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Brevet Brigadier General William R. Brown
William R. Brown, whose record properly belongs among those of the pioneer settlers in Southern Kansas, was born in Pennsylvania October 11, 1823. Reared in his native state, he early showed his inclination for travel, and visited Canada, drifted west to Iowa in pioneer times, went through Kansas when it was a territory, continued on south to New Orleans, and finally reached Southern Ohio. For a time he had worked as foreman of a scale plant in Pittsburgh, Pennsylvania. In 1850, he married and then became foreman in machine shops and brass foundries.
At the breaking out of the war he took 40 men out of his foundry and shops at Pomeroy, Ohio, and crossing into Western Virginia enlisted there and was made Captain of Company E of the Fourth Regiment of West Virginia Infantry. He was soon advanced to the rank of Colonel of the 13th West Virginia Regiment, and while in the Shenandoah Valley was brevetted a Brigadier General, taking command of General Hayes' division in the Shenandoah Valley. Altogether he served four years, and with many of the hardest fought campaigns of the war. One of the battles in particular that he participated in was the five-hour March 28, 1863 Hurricane Bridge Skirmish (see http://www.13wvi.org/index.htm#Kanawha). Several times during the war he had horses shot from under him, and by his efficiency and bravery was promoted from time to time until he came out of the war with the shoulder straps of the brigadier.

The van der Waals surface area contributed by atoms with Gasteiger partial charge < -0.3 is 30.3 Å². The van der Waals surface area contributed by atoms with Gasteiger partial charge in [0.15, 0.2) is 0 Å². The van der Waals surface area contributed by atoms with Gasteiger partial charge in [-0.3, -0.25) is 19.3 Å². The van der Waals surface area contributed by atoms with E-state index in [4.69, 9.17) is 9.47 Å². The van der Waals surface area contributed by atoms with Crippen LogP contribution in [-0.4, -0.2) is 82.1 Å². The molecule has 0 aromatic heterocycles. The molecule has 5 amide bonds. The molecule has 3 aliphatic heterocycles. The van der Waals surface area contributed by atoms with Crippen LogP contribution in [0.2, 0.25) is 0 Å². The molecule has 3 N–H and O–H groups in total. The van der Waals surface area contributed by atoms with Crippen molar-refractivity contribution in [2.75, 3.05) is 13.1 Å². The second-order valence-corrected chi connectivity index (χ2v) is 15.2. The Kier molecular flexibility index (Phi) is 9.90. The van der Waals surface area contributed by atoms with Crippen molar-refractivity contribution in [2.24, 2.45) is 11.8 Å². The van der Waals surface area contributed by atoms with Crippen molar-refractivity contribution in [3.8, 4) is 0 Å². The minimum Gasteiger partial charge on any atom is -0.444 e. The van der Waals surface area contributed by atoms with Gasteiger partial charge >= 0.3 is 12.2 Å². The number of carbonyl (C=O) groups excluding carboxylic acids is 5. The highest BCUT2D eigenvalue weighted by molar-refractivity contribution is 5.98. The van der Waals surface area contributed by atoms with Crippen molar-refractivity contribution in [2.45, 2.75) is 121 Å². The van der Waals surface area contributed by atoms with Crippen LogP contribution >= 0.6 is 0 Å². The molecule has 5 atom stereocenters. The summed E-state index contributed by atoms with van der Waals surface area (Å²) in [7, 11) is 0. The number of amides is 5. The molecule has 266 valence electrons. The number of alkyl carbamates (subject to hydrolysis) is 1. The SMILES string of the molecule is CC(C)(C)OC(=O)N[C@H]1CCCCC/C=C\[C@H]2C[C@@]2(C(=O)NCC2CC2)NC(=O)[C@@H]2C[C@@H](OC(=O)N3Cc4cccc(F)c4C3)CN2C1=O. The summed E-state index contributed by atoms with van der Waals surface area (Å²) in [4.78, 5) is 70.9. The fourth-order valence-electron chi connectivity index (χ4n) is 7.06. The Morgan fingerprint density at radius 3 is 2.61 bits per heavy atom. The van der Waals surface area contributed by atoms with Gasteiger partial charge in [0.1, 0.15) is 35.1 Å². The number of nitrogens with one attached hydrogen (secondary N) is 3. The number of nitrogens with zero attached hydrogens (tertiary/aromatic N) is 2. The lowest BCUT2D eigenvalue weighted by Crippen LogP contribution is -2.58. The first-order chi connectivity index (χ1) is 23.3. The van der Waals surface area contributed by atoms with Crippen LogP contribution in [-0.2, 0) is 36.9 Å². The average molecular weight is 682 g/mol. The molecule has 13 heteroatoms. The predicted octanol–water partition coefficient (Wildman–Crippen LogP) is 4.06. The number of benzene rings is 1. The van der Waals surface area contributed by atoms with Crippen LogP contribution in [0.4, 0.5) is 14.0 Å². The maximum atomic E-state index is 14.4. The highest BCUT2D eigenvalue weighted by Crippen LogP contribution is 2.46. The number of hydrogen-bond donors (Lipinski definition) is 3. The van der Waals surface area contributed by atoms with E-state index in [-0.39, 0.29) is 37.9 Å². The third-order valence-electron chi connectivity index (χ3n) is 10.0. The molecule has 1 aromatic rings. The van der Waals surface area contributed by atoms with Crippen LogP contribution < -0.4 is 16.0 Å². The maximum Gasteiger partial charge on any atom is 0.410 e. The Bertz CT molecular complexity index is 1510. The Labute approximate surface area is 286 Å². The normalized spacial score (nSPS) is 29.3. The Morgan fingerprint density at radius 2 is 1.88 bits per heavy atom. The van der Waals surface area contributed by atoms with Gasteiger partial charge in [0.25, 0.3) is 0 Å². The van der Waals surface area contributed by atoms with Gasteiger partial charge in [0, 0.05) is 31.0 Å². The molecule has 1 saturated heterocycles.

General Brown after the war returned to Pomeroy, Ohio, and conducted machine shops there and in the adjoining Town of Middleport. After he came to Kansas in 1874, he gave most of his attention to farming. His farm was immediately adjoining the City of Independence, and he occupied it until his death on March 24, 1891. He was a Democrat and at one time both Democrats and Republicans joined in electing him to the office of probate judge, in which he served one term. His administration as probate judge was distinguished by his strict enforcement of the Murray Law. He also served for years on the school board. In the Congregational Church he was a deacon. General Brown married Violetta R. Burnap, who was born in Meigs County, Ohio in 1835, and died at Independence, Kansas in 1905. A record of their children is as follows: S. Allen; Sallie, wife of Mr. Gilman, a stockman of Independence; Violetta, who was the wife of Walter I. Dallas, a retired insurance man of Omaha, Nebraska; W.P., who was successful in the oil business and was a large property owner at Coffeyville; and H.G. Brown, a lumberman at Beaumont, Texas.
Photographs and information provided by William R. Brown's great grand nephew, George Gilmore Sennett.
Brevet Brigadier General William R. Brown (shown as a Colonel)
Hurricane Bridge Skirmish Commemorative Sign